The Boston Globe from Boston, Massachusetts on October 3, 1954 · 96
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The Boston Globe from Boston, Massachusetts · 96

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Boston, Massachusetts
Issue Date:
Sunday, October 3, 1954
Page:
96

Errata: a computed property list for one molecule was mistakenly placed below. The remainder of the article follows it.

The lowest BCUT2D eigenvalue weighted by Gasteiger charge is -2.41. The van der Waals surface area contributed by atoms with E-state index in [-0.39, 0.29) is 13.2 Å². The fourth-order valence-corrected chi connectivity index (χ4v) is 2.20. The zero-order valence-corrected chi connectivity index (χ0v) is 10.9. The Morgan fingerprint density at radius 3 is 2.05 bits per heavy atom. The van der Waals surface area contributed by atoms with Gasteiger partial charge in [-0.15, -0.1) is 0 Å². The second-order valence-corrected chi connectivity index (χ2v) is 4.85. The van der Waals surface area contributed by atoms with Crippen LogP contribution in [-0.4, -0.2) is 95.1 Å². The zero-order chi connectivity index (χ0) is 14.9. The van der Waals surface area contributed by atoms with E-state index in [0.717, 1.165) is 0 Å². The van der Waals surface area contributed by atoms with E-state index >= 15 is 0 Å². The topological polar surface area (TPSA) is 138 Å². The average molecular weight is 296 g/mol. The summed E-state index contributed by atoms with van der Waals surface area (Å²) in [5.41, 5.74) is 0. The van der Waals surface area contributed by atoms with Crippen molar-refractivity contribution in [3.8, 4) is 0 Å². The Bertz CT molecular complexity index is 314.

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T7TJ5 BOSTON SUNDAY GLOnK-OCTORER S. 134 1S-A X When Bert Lytell Was a Boston Star Bt ELIZABETII WATTS iwanted to sit in n orchestra'stock companir but the ladieaj Shakespeare cost a quartrr'seat. loved to go to the Bowdoin Ihen r rnavh SO rents if voul Boston was rich in theatricaliSauare Theatre early in the : I A WJUl SJ r r LI3 If yy n RUQS PARTIAL LIST IN STOCK Her Karma lentiii Kizm Ashler - Ashler Ashler Ashler Ashler 11x22 , 24x11 23H2 22111 179(101 1J.U10.I 17.(110.7 ' 15i1M 17.10(10.1 1900' and see the handsome juvenile Bert Lytell, one of the vouncest leading men ever to expose handsome profile. Bert Lytell died last week and his death made one' more gap in the ranks of theatre people whose lifetime had spanned the ereatest chance in the enter- ta.nment field since the first .Greek drama. ; Born" in Nett York in 1895 into a theatrical family, Bert made his P. rst trip onto a stage at the age of six months when he was carried before an audience in "The Lights of London." His great-grandfather, J. K. Mortimer, was a matinee idol in Queen Victorians gentle times and his grandfather. J. K. Mortimer Jr,, headed the old , Boston Museum Company. Bert's father, William H. Lytell, was actor, producer and author and his mother, Blanche Mortimer, was well on her way to theatre stardom when she married William Lytell. : . At 16 Bert ran awav from Can ada College in . Toronto. He Mirk- Dswbi Cm, 000 Worth of Stick REAL BARGAIN All Sizes, All Types Don? fttfund Outran-tari In 10 Dava Very fim and lustrous et: Now ! Sirouk 4i7 M $85 Sirouk 3.6x5 (60 139 ' Sen 3 SiS " M S32 f Kermsp 3.6x5 171 $41 W lijar 3.6i5 195 $53 iireuk 2U 5(2 527 Kermis 2x4 US 321 Hi. 4x7 571 $33 I n Boners Ji2 542 52 1 ' AT 4- 'BROAbUOOM. 0M100M CONTRACTS SOL.C.TlO TiUHHiBi $5i50 . . . ui.-i t cuali Jo.au BUDGET IF DESIRED A deposit will hold purehastt for futuri delivtry (On Hay market Squart) . ' 28-30 CANAL STREET, BOSTON PHONE LA 3-2923-2924-2925 Courejy, Qualify tnd Savings hav been our motto for last half century Opon Daily I to 5, IncludTni Saturday Open Monday and Wednesday Eve. Till 8:30. 50 YEARS ON CANAL STREET BERT LYTELL It used to be a matinee every day and you could buy an orchestra seat for 50 cents. ation, told why he thought stock companies died. "Why can't stock go today?" wanted to be an actor and he answered the man who was one served his apprenticeship in the 0f the heroes of the American Quettion$ Answered authority and photo for Globe Reader t I authoron the subject. magazine deposits in a photographic print iTiie process enjoyed great popu ..D..-.;i i . . lnntv a aenrration aeo. DUl W8i ., , control process m : ydropped for less artistia photography in which oil plgmentit,,, mnr technically perfect direct his death. We assume that he had,' ub:;tltuted for the usual silver I printing. a fully insured status under So-i Social Security Widow and Son's Benefits Te the r.ditor I am a widow, aged 75. My son, a bachelor who lived with me, recently died. Am I entitled to any benefits from his Social Security such as funeral expenses, lump sum payment or monthly payments. E. H. Fhil- Ups, Me. cial Security. Whether or notouif are entitled to monthly benefits, you may be entitled to sum payment not to exceed you pbid for burial expenses. Yourf claim for a lump-sum payment lencflts, y lump-k. J $2M if I Answer i ou may oe enuuro (snouin ne accompanied by a te-to monthly benefit If you were celoted burial bill. Your Soi-ial - - - ...... H , t,wv , viohil, WIlllC A!) IULVICU . than hall of your 'support prior to at 125 Main at.. Lewiston. Me. it Working Widow . , Two Best Years To the Editor Can a working! To the Editor Since the start widow, who has reached 65, col- 0' Social Security I had made lect her Social Security and her $25,000 up to 1949. Since then: deceased husband's half at the'Sig 'M-$26M 19 , r, j i u- H0.t5. 19a3 $3129, 1954 $3129. I same time? Reader, North Abing-jam 62 years old and if I stop work ton. , now what will mv Dension be at Answer No. You cannot re- e5 H I continue working with an ceive the full amount cf bothil"come or jiuv xor ine next a your own and your husband's years what will my pension be'5 benefit. If you are yourself fully insured, you receive your own benefit payment at 65 based on the stock companies. "Of course I remember him," said one Natick resident who used to make the trip in by street car to see a matinee. "There were matinees every day then, so the stock company actors had two performances a day. On Tuesday each week they had to start learning the part for the next play as well, andthey were faced with audiences who were watch ng their performances from week to week." "Those were the days when there were a lot of plays to chose from," she reminisced. "There was the Grand Opera' House down near -Dover street. They didn't give grand opera but they had real stock company days. "Another thing, a shortage of new plays. . . . You'd run out of hits." Only once was Boston Inhospitable to Bert Lytell. And it wasn't persor.al at that. In 1930, Boston turned thumbs down on a production of the Herbert Ash-ton play "Brothers" because one of the lead characters (Lytell played both brothers ( was a dope addict. Boston didn't raise an eyebrow though when he appeared In the movie version which was shown here. '., In 1935 he played at the Plym outh Theatre in "The First Legion' melodramas. Then there was the and Boston produced a few bliz-Columbia Theatre, a little furtherjards during the engagement. Bert up on Washington st, and the cheerfully waded home through Park Theatre where William! the storms from the theatre to Hodges played for 38 weeks in his hotel, and once a group of The Man from Home.' That was icelebra tors unofficially adopted around 1910. There were stock! him as trailmaker. He reminded companies at the Boston Theatrelhimself of his tart-tongued grand-right next to the Keith Vaudeville j father's adage, "The test of an Theatre and the Bijou and ; the 'actor's popularity is his ability to Selwyn Theatre in Park Square." (let himself be bored a great deal of the time." "Yoneould go to the Tremont Theatre and hear "The Prince of ! Pilsen" or "King Dodo" and the I Globe Theatre and the Old Howard had stock companies, too." -i ' ' ! These were the times when Don-' aid Meek and E. E. Clive were at ithe eld Castle Square Theatre, Donald Meek as a handsome young juvenile. Prices for an evening performance ran to, 75. cents but .the women loved the matinees. Some companies offered two matinee seats- for the price of one. I In subsequent years Bert Lytell : came back to Boston via the stage and the screen but he kept a warm affection for the stock companies that presented new fare to eager audiences each' week, j In an interview with Ward i Morehouse in 1943, Bert, then president of the Actors Equity Associ- then? W. H. Brighton. I Answer Whether or not vnnlfc amount of wages you have earr,ed!contin"e to work at the $.1100 an- f in covered employment. How-inual salary until you are 65, your ever, if ihe amount of the widow's; monthly koc.al Security benefit payment based on your husband's1 will be about $90.50. Ordinarily,! employment is greater, your owniyears of no earnings would reduce check will be increased to eive your benefit, but the new pro- you a total payment equal to thejvisions oi ine aociai security Act widow's amount. The widow'sjaiiow lor cropping up to iour, benefit, incidentally, is . equal to years of lowest or no earnings in three-fourths the amount of the your case. Therefore, using yount husband's payment, not one-hall Recomputation To the Editor I am 79 years old. I am drawing $39.20 Social Security. I have been working six months during the Summer during each of the following years with the following salary: $1200 in 1951; $1500 in 1952; $1500 in 1953 and $1800 in 1954. Could I have my Social Security increased? Sam, Aubutn, Me. Answer There is some question as to whether you would qualify for a recomputation of your benefit right now. However, we can say definitely that you would be eligible to file for a recomputation in July, 1955. Your benefit would then be about $65.90 a month, and would be retroactive to January, 11955. I We suggest that you call at the Social Security office, 125 Main St., Lewiston, Me., to discuss your particular case. two best years, earning in 1953 and 1954, your benefit is $90.50. You could increase this amount by increasing your average earn ings over the $) 129.00 you earned in 1953 and 1954. 1 III AV AJJ- If 1 r it a . j i $099 MB . -I Hobby Exhibition to Feature Bromoils A revival of the bromoil process Is evident in the forthcoming hobby exhibition of photographic work all next week at Filene's. Members of the Boston Young : Men's Christian Union Camera Club contributed the pictures foe this exhibition, the first of a series of hobby shows at Filene's. Raymond E. Hanson, internationally known photographer.! heads the Union Club's bromoil $ enthusiasts and he has a number of his recent works in the ahow.'i His bromoils have been hung in I almost every international salon and he is an acknowledged , , Our famous, imported Velours "BUMPER BERET" an outstanding beret "Aristocrat." tha ageleu Bumper Beret that looks so smart on everyone and fits all headsizei . . . wear it plain cr.trim with crest, veil or feathers . . . Remember, Buy the Hat, Buy the trim and we will trim FREE OF CHARGEl Mail or Phone Orders Filled , LI 2-1600. No C. O. D.'s 26 Temple Place through to Tremont Street It's Here! A NEW SPINET PIANO for Only HO Per Month ! -co IV ' ) s. - - ---' -I ICa 4W, Keyed to the trend with a low silhouette and clean, light design., After years of careful designing, IT'S HERE! The Spinet piano shown I here combines beauty with resonant tone quality and instantly respon-.. sive action. In a warm mahogany color, its height is only 36'. i Because we have designed and manufactured this piano ourselves, we are able to offer it at such an extremely low price and also offer liberal trade-in allowance for your present piano. Come in today and see the "New Spinet Piano for Modern America." Discover how easy it is to own, ; Also available: Reconditioned upright pianos for as low as $85 ' MANUFACTURERS OF STARCK PIANOS - ; 160 North Washington St., Boston One Block from North Station at Foot of Charlntown Bridge Open Mon., Wed. 9 A. M. to 9 P. M. Other Days 9 A. M. to 5 P. M. I 1 '000m XflSSES! WOMEN! JUNIORS! V : T"" iofiS2i Q w Y0U WANTCAVIAR A VV5v lt BREAD AND BITTITR , ' ' V li' Xff SUTTEVENTJ jUl flj q nvn '.NsSTritn- ':;" ' l' : -' ' ' ! ' ' ' i e . yyy AT THE WIDE SELECTION! ' AT THE QUALITY WORKMAN- - jfa6 smp! t AT THE SIGNIFICANT STYLING! 'y AT THE FABULOUS FABRICS! ) ' j AT THE TREMENDOUS SIZE Sizes 9 to 15... 10 to 20... lBVi z to 24 lz. ..even brief sizes. HERE'S A STRIKING EXAMPLE OF WHAT MOST SMART SHOPPERS KNOW . . . THE BEST FASHION COSTS LESS AT MORTON'S! We haren't seen anything all year to equal this sensa-. tioncd suit sale! Here's precise tailoring ... lamous names . ... the most flattering styles ... at this one low prlre , you can buy two for what you would normally pay foe one! Come in first thing tomorrow to revel in the selection . . . delight in the savings . . . but come early! OF COURSE YOU IAY CHARGE. BUDGET OR LAYAWAY